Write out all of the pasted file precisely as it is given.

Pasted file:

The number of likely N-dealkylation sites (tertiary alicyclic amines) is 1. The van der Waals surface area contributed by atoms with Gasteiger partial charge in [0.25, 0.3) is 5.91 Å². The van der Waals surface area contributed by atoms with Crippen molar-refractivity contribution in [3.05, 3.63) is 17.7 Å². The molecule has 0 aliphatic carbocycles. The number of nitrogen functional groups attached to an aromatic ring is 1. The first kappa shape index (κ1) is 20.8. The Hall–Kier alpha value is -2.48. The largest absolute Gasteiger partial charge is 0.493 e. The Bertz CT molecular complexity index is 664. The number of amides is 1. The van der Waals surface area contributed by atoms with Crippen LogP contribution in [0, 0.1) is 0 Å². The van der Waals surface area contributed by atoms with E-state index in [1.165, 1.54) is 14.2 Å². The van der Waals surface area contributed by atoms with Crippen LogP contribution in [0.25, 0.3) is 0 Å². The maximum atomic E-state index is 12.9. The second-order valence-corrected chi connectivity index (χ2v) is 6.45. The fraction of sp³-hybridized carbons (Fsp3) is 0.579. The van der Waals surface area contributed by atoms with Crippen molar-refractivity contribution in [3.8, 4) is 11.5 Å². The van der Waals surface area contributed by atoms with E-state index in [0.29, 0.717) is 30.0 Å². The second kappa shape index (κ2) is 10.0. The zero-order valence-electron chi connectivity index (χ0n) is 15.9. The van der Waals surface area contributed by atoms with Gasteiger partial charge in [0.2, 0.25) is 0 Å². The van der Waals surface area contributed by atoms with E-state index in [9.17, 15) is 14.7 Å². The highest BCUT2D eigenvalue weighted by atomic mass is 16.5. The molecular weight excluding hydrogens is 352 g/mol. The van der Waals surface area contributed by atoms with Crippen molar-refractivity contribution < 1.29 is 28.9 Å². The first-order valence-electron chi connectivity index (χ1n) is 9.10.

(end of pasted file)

The number of likely N-dealkylation sites (tertiary alicyclic amines) is 1. The van der Waals surface area contributed by atoms with Gasteiger partial charge in [0.25, 0.3) is 5.91 Å². The van der Waals surface area contributed by atoms with Crippen molar-refractivity contribution in [3.05, 3.63) is 17.7 Å². The molecule has 0 aliphatic carbocycles. The number of nitrogen functional groups attached to an aromatic ring is 1. The first kappa shape index (κ1) is 20.8. The Hall–Kier alpha value is -2.48. The largest absolute Gasteiger partial charge is 0.493 e. The Bertz CT molecular complexity index is 664. The number of amides is 1. The van der Waals surface area contributed by atoms with Crippen LogP contribution in [0, 0.1) is 0 Å². The van der Waals surface area contributed by atoms with E-state index in [1.165, 1.54) is 14.2 Å². The van der Waals surface area contributed by atoms with Crippen LogP contribution in [0.25, 0.3) is 0 Å². The maximum atomic E-state index is 12.9. The second-order valence-corrected chi connectivity index (χ2v) is 6.45. The fraction of sp³-hybridized carbons (Fsp3) is 0.579. The van der Waals surface area contributed by atoms with Crippen molar-refractivity contribution in [3.8, 4) is 11.5 Å². The van der Waals surface area contributed by atoms with E-state index in [0.29, 0.717) is 30.0 Å². The second kappa shape index (κ2) is 10.0. The zero-order valence-electron chi connectivity index (χ0n) is 15.9. The van der Waals surface area contributed by atoms with Gasteiger partial charge in [0.2, 0.25) is 0 Å². The van der Waals surface area contributed by atoms with E-state index in [9.17, 15) is 14.7 Å². The highest BCUT2D eigenvalue weighted by atomic mass is 16.5. The molecular weight excluding hydrogens is 352 g/mol. The van der Waals surface area contributed by atoms with Crippen molar-refractivity contribution < 1.29 is 28.9 Å². The first-order valence-electron chi connectivity index (χ1n) is 9.10.